Founded in 1940 by scholars from China who were associated with the celebrated China-based tradition of Nanyang studies (Nanyang yanjiu), the South Seas Society became an illustrious name among Chinese intellectuals in parts of East Asia and Southeast Asia. Whereas the original Nanyang studies tradition was based on studying the Nanyang (now Southeast Asia) from mainland China's perspective, the Singapore-based Society was established with a slightly different aim: understanding the Nanyang through a Nanyang-centered perspective. In the aftermath of the Second World War, as the Society's connections with China gradually weakened, it also gained a reputation as a pioneer in the Chinese-language track of global Southeast Asian studies. This article suggests that the Society is a useful case study, focusing in particular on the Singapore-Malaya(sia) (Xinma) phase in the Society's history that lasted from 1958 to 1971. It argues that an analysis of how localization and globalization influenced the Society during this period can in turn shed new light on the broader topics of Chinese intellectuals in Singapore, ethnic Chinese communities and migration, Chinese identities, and the global development of Southeast Asian studies.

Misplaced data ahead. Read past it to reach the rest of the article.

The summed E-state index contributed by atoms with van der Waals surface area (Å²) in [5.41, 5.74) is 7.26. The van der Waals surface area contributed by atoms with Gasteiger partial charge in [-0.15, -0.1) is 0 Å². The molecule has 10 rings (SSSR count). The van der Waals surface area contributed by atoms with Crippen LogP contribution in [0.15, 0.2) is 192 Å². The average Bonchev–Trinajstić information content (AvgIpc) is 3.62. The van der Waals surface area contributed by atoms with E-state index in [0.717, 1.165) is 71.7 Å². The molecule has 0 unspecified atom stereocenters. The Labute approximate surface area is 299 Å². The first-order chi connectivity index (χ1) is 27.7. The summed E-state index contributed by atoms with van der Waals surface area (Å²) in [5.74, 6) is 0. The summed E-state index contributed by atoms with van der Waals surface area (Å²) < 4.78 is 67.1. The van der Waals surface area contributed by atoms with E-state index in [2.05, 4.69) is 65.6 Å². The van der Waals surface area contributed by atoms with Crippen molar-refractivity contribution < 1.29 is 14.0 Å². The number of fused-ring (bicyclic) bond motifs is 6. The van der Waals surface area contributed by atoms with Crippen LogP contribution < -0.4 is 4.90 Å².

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pp. 87-110
Launched on MUSE
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